# Universal set--is its definition circular?

Consider NFU set theory as presented in this: http://math.boisestate.edu/~holmes/holmes/head.pdf

On page 15 of that pdf it states that the following is an axiom: The set $\{X\colon X=X\}$ exists.

Let $V = \{X\colon X=X\}$.

$V$ is an element of $V$ as $V=V$.

How is this not circular?

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Have you read the relevant Wikipedia article? – Asaf Karagila Nov 30 '11 at 22:50
Thanks for the link. The wiki article says V exists as an entailment of the Comprehension axiom whereas the Holmes book is an axiom. {X:X=X} is an element of {X:X=X}. How is that different from something like defining the set y by the equation y={y}? – atat Dec 1 '11 at 0:25
It is possible, without the axiom of foundation (also known as regularity) to have $x=\{x\}$. – Asaf Karagila Dec 1 '11 at 0:33
Do you also view the fact that $0\cdot 0=0$ in arithmetic to be circular? – JDH Dec 1 '11 at 1:26
@JDH No mainly because that isn't the definition of zero. In NFU, V is defined to be {X:X=X}. As Asaf pointed out, this would only be "circular" if there were an axiom of foundation which would prohibit such things as V∈V. – atat Dec 6 '11 at 16:27

While we are very much used to this, and it seems very natural to us, the axiom of foundation which asserts that $\in$ is well founded (every set has a $\in$-minimal element) is independent of the rest of the axioms.

It is a very interesting construction to see how one can have a model of set theory in which there is some $x=\{x\}$. It can get stretched even further, $P(x)\in x$ for some $x$ (where $P(x)$ denotes the power set).

Going through the .pdf that you linked I can observe several things:

1. There is no axiom of foundations in NFU (somewhat ironic, isn't it?). Therefore there is no real contradiction in $V\in V$.

2. In chapter 7 (page 39) it is proved that $\in$ is not a set-relation of the universe, however $\subseteq$ is. Meaning that we care more about subsets than we do about elements.

3. There is no "axiom of power set" either, so $P(V)$ need not exist as a set, which is just fine with the above, although as I said earlier, it is quite possible to have $P(x)\in x$.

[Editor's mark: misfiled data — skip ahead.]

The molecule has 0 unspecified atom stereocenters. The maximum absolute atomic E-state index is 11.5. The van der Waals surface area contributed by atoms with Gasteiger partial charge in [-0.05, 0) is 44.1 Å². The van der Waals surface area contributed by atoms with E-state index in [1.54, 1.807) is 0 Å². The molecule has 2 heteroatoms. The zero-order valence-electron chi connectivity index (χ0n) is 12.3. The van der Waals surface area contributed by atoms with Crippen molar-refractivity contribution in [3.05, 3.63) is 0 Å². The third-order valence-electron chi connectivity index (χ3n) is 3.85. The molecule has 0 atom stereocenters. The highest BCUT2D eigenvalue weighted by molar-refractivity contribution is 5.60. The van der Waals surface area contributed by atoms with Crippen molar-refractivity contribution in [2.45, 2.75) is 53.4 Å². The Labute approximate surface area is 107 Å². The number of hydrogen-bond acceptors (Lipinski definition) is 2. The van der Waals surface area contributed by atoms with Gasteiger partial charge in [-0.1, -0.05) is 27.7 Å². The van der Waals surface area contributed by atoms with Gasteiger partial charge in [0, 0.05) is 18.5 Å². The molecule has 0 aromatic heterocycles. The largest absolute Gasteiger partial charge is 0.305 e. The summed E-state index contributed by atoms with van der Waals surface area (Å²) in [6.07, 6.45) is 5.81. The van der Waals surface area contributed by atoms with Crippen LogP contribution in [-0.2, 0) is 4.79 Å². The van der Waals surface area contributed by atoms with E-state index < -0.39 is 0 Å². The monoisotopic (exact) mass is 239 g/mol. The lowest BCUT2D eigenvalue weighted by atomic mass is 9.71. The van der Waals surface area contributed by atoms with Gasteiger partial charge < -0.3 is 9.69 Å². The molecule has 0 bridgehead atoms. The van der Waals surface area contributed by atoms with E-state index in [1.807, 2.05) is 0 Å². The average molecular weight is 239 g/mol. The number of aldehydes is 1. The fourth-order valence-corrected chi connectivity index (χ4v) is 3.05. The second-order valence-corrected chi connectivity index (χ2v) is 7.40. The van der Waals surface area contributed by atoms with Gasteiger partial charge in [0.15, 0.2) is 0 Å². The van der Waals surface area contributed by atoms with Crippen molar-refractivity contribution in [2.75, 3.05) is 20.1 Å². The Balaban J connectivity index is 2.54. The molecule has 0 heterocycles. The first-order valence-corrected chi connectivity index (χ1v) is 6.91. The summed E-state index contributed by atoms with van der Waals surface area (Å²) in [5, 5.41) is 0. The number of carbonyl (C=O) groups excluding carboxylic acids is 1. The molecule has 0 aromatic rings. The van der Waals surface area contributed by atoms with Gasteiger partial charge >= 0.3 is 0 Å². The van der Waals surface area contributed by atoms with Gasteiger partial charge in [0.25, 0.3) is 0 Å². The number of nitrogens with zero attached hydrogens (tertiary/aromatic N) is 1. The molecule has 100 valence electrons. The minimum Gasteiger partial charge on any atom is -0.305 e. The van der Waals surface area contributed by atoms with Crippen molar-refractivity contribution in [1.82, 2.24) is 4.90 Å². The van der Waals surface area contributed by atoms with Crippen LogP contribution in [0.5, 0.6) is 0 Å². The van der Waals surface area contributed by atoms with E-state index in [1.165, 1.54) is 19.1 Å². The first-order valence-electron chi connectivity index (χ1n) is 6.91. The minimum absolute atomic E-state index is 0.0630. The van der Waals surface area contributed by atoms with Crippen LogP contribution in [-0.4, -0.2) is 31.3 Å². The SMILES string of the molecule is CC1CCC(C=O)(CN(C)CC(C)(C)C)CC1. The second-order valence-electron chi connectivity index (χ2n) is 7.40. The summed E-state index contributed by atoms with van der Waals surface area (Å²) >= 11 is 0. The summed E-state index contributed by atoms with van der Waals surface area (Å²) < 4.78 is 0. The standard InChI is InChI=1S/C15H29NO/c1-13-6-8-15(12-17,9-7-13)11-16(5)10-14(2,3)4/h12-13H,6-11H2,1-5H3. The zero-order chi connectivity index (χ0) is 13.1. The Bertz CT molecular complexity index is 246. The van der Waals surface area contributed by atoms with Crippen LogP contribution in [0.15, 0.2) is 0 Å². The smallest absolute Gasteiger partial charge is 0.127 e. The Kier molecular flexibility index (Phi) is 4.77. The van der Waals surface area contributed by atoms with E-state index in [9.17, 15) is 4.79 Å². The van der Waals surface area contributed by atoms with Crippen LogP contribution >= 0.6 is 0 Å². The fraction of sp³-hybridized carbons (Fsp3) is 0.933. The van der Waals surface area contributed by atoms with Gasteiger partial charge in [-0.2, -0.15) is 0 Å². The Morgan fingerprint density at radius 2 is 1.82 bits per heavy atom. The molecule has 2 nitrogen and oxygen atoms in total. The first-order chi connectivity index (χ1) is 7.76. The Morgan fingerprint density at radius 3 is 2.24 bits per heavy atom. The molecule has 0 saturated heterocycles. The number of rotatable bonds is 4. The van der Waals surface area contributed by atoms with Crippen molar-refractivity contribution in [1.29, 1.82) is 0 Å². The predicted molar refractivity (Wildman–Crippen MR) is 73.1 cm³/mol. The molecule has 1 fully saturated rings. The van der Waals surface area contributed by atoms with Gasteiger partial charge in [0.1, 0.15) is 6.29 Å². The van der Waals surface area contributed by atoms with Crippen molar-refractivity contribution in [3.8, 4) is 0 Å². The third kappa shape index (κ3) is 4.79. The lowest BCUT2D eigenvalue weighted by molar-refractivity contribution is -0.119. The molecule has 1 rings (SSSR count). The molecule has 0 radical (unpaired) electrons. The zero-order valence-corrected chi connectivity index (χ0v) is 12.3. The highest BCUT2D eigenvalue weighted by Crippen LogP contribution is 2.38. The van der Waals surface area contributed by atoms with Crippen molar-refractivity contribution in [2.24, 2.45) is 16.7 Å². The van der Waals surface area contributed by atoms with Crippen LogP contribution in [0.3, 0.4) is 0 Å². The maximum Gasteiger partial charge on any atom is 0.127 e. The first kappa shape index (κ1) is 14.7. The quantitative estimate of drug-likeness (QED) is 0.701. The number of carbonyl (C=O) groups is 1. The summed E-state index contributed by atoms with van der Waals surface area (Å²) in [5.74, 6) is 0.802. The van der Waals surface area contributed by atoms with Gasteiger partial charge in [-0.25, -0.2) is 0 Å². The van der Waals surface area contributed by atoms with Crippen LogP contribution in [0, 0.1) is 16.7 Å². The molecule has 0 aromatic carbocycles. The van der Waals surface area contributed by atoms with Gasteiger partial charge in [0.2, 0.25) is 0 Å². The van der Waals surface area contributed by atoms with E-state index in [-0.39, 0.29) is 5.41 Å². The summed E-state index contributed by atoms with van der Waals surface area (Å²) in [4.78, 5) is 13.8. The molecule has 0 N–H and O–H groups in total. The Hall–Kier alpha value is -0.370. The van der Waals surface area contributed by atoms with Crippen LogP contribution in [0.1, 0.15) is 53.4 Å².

4. Comprehension itself is bounded. Unlike ZFC, however, the bound is not by taking a subset of some pre-existing set, but rather bounding the formula we use to a stratified formula - the definition of which appearing on page 40 of the .pdf file.

I'd guess that the further you get in this book, the more observations you can collect. However skimming through the first 50 would seem enough to gather the above and see that there is no real apparent paradox in NFU. It is only your intuition which was heavily laced with ZFC which stands in your way.

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Here's why I asked. I think I can write down a stratified formula F(X) that is satisfied iff X is a structure (in the math logic sense). Then S={X:F(X)} exists by the stratified comprehension theorem; ie, the aggregate of all structures exists and is a set. Then I want to define some sort of product of all elements of S, related to another question I posted a little while back, in such a way that every structure can be immersed via 1-1 homomorphism from that structure to the product. This would then be the product of all structures. That seems circular, given that the productis a structure. – atat Dec 1 '11 at 1:06
@atat: Remember that a structure is a universe with an interpretation of relations, constants and symbols. As my second remark says, $\{(x,y)\mid x\in y\}$ is not a subset of the universe, so you cannot encode the membership relation as a subset of the universe. Furthermore, the product is not always a structure, let alone a model of a theory. – Asaf Karagila Dec 1 '11 at 11:37
I'm looking for a way to endow a product of elements of S with structure to make it true that all elements of S can be homomorphically injected into the product. I've been having difficulty with doing that though it seems like it should be easy. Thanks for all your feedback. – atat Dec 6 '11 at 16:31